The Alliance of Motion Picture and Television Producers is demanding that the WGA put the strike on hold for a few days as a condition of resuming negotiations. But WGA leaders are insisting they can’t return to the table until the AMPTP responds more adequately to the guild’s last proposal.
Short’s salvo is the latest outburst in a long line of hostilities between the unions, which have differed over which union should have jurisdiction over writers on reality shows and animation. For its part, WGA West exec Young accused Short last year of being a shill for the companies and using strikebreaking tactics to prevent the WGA from organizing staffers on the CW reality show “America’s Next Top Model.”
Short and the WGA tangled last month over the guild’s plan to bar WGA members from penning animated features under its strike rules. Short referred to the writers union as “the house of hate commonly known as the Writers Guild of America West” and pledged he’d take the WGA to court since feature animation writing is IATSE’s turf through its Animation Guild, which operates as Local 839.
When the WGA struck three weeks later, it had quietly altered the strike rules so that WGA members would allowed to write animated features under IATSE contracts.
At the Disney protest Wednesday, leaflets noted that the WGA is seeking 2.5% of revenues from work for the Internet or work that’s delivered digitally.
“But the studios are refusing to discuss a fair deal,” the missive said. “So we’ve been forced to take our case to you.”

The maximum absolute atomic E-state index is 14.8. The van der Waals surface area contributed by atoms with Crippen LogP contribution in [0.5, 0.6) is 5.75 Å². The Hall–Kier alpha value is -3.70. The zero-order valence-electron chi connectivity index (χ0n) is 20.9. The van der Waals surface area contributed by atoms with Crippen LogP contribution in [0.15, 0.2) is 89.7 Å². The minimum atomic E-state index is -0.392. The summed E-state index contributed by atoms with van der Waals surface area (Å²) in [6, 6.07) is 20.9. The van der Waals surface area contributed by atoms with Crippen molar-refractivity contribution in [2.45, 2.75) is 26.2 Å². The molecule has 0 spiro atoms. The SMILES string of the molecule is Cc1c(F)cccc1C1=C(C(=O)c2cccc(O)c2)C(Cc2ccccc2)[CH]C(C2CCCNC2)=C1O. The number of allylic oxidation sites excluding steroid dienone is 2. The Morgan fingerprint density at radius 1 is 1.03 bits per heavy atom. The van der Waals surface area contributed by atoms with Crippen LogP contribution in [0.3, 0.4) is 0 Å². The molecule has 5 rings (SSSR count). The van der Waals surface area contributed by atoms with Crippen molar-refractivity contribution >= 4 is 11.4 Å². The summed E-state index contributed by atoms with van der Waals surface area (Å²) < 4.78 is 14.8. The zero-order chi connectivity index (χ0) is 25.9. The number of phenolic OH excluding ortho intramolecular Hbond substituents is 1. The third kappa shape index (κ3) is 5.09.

One of the chants – “Hey, hey, ho, ho, Disney needs to share the dough.”
The war of words continued with Young sending a message to members late Tuesday night, in which he accused the AMPTP of making misleading statements such as the assertion that writers are already paid residuals for digital downloads.
“What they don’t say is that we are paid one third of one cent per dollar received by studios for digital downloads,” Young said. “One third of a cent. This is a paltry amount for work that we created. We currently earn two cents per dollar on ad-supported TV programming.”
Young noted that the AMPTP said writers received $260 million in residuals in 2006. “What they don’t say is that this was our contractual share of over $20 billion the studios made from work that we created,” he added. “The companies’ rollbacks would more than cut our residuals in half.”
Both sides remain at odds over how negotiations ended on Nov. 4 with each accusing the other of causing the talks to collapse. Young noted in the message that the AMPTP has asserted when negotiations collapsed an offer was on the table to pay writers for Internet streaming.
“This is misleading,” he added. “What they don’t say is that it was merely a partial offer, and there was nothing else but rollbacks on the table when they left. They have yet to deliver an economic proposal after three and a half months of our requesting one. We have presented them with ours, but they still refuse to negotiate.”
The AMPTP has insisted that it had an economic package on the table when talks ended.
Dade Hayes contributed to this report.